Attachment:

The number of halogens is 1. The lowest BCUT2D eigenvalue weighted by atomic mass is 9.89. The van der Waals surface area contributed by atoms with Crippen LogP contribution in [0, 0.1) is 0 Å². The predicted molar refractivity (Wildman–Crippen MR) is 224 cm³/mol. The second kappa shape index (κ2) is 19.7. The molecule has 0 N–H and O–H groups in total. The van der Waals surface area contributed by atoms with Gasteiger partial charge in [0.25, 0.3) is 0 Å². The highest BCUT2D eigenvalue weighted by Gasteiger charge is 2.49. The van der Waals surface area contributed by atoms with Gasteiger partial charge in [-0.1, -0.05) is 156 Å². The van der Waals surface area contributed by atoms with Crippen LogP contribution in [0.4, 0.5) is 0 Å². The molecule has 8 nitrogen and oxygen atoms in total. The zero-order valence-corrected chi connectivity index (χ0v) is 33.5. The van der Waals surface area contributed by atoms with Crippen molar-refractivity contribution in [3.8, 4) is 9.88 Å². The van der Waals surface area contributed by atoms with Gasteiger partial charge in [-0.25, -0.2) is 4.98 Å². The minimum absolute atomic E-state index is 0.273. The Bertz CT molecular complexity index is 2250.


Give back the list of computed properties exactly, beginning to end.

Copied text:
The number of halogens is 1. The lowest BCUT2D eigenvalue weighted by atomic mass is 9.89. The van der Waals surface area contributed by atoms with Crippen LogP contribution in [0, 0.1) is 0 Å². The predicted molar refractivity (Wildman–Crippen MR) is 224 cm³/mol. The second kappa shape index (κ2) is 19.7. The molecule has 0 N–H and O–H groups in total. The van der Waals surface area contributed by atoms with Gasteiger partial charge in [0.25, 0.3) is 0 Å². The highest BCUT2D eigenvalue weighted by Gasteiger charge is 2.49. The van der Waals surface area contributed by atoms with Gasteiger partial charge in [-0.1, -0.05) is 156 Å². The van der Waals surface area contributed by atoms with Crippen LogP contribution in [0.4, 0.5) is 0 Å². The molecule has 8 nitrogen and oxygen atoms in total. The zero-order valence-corrected chi connectivity index (χ0v) is 33.5. The van der Waals surface area contributed by atoms with Crippen molar-refractivity contribution in [3.8, 4) is 9.88 Å². The van der Waals surface area contributed by atoms with Gasteiger partial charge in [-0.25, -0.2) is 4.98 Å². The minimum absolute atomic E-state index is 0.273. The Bertz CT molecular complexity index is 2250.